A new challenge for Europe : introducing a pediatric quadrivalent vaccine for measles, mumps, rubella, and varicella
Faculty of Medicine and Health Sciences
International journal of infectious diseases / International Society for Infectious Diseases. - Hamilton, Ont.
, p. S49-S55
University of Antwerp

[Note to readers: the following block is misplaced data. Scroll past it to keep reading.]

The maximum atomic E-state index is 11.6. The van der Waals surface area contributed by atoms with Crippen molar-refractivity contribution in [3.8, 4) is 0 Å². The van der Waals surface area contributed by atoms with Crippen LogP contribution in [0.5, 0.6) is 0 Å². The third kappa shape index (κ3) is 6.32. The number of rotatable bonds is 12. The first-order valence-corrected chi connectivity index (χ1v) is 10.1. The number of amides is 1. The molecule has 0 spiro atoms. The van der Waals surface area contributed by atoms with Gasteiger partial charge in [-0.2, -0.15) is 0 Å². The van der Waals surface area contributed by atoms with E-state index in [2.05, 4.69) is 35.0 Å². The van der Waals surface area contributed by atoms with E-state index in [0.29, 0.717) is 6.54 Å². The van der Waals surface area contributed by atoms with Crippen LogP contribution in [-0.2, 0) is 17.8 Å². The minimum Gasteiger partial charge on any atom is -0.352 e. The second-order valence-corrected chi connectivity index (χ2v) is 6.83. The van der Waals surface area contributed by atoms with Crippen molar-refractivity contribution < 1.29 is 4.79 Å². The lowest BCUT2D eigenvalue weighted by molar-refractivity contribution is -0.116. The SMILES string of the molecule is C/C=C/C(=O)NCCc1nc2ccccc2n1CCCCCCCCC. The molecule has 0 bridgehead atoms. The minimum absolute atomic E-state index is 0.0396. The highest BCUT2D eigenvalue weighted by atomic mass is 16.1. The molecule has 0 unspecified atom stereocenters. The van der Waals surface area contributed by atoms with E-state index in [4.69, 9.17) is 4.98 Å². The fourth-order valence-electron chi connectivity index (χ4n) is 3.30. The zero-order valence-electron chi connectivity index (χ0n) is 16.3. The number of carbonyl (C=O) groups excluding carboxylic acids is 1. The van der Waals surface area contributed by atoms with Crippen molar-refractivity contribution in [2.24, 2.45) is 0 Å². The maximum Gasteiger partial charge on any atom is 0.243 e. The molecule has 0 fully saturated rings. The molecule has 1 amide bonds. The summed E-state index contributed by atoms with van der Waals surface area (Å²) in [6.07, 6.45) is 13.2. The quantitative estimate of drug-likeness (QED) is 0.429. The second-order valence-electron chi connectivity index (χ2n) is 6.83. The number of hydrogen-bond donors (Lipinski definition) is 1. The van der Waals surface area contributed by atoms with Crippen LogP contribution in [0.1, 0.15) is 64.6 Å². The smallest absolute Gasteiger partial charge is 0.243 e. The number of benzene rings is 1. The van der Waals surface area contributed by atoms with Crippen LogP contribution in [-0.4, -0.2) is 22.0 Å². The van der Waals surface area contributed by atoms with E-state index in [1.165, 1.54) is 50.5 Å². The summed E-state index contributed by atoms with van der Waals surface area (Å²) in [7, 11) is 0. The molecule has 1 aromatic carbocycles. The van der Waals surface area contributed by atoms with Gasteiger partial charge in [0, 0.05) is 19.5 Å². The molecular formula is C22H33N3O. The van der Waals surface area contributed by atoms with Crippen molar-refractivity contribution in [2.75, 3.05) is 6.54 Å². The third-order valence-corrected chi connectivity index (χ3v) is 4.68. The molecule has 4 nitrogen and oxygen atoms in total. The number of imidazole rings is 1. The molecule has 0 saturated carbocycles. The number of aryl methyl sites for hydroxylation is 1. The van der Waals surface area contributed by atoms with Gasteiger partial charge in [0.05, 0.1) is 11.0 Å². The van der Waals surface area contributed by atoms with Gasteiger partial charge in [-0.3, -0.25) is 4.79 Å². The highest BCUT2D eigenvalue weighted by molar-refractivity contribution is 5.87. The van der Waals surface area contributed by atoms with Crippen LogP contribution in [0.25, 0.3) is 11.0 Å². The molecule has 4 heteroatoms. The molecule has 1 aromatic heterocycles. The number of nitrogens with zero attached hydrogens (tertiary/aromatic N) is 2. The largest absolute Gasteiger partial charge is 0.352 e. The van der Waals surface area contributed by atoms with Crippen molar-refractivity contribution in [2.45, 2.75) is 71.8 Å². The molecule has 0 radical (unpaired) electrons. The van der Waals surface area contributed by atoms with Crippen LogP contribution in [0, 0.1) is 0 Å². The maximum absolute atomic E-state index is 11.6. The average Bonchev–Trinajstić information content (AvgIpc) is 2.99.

Background Varicella is often considered to be a benign disease of childhood. In fact, varicella is associated with serious complications and mortality even among healthy individuals. Discussion Although the course of varicella can be uncomplicated, it can also be associated with serious complications such as pneumonia, fluid and electrolyte disturbances, skin and soft tissue infections and central nervous system disturbances. Worldwide studies have confirmed the high frequency of disease as well as the resultant morbidity, mortality and medical resource use. A quadrivalent vaccine is now available in certain countries to protect against measles, mumps, rubella and varicella (MMRV). Countries that have initiated routine vaccination pro- grams have reported substantial reductions in morbidity and mortality as well as improved health outcomes. The MMRV vaccine facilitates coverage against all four diseases, and would be expected to improve compliance as well as coverage of varicella. Conclusions Universal vaccination programs with MMRV should be considered as a way to reduce the medical and economic impact of varicella. The MMRV vaccine provides a means to achieve universal coverage.